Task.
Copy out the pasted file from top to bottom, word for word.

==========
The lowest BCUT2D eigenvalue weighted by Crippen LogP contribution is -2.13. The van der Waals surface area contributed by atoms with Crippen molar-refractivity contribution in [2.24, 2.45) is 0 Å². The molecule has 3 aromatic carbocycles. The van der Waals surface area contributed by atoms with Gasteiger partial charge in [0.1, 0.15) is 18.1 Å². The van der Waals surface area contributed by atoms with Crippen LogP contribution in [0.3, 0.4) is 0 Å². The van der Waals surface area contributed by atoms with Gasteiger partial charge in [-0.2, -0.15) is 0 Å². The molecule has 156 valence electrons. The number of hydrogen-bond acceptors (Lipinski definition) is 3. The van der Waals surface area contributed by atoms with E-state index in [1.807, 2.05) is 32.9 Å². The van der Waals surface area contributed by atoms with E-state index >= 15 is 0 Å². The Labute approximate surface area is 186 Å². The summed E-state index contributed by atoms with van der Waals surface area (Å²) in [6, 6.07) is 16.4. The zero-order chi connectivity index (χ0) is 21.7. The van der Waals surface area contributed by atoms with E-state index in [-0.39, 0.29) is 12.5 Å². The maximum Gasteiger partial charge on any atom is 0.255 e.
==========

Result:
The lowest BCUT2D eigenvalue weighted by Crippen LogP contribution is -2.13. The van der Waals surface area contributed by atoms with Crippen molar-refractivity contribution in [2.24, 2.45) is 0 Å². The molecule has 3 aromatic carbocycles. The van der Waals surface area contributed by atoms with Gasteiger partial charge in [0.1, 0.15) is 18.1 Å². The van der Waals surface area contributed by atoms with Crippen LogP contribution in [0.3, 0.4) is 0 Å². The van der Waals surface area contributed by atoms with Gasteiger partial charge in [-0.2, -0.15) is 0 Å². The molecule has 156 valence electrons. The number of hydrogen-bond acceptors (Lipinski definition) is 3. The van der Waals surface area contributed by atoms with E-state index in [1.807, 2.05) is 32.9 Å². The van der Waals surface area contributed by atoms with E-state index >= 15 is 0 Å². The Labute approximate surface area is 186 Å². The summed E-state index contributed by atoms with van der Waals surface area (Å²) in [6, 6.07) is 16.4. The zero-order chi connectivity index (χ0) is 21.7. The van der Waals surface area contributed by atoms with E-state index in [-0.39, 0.29) is 12.5 Å². The maximum Gasteiger partial charge on any atom is 0.255 e.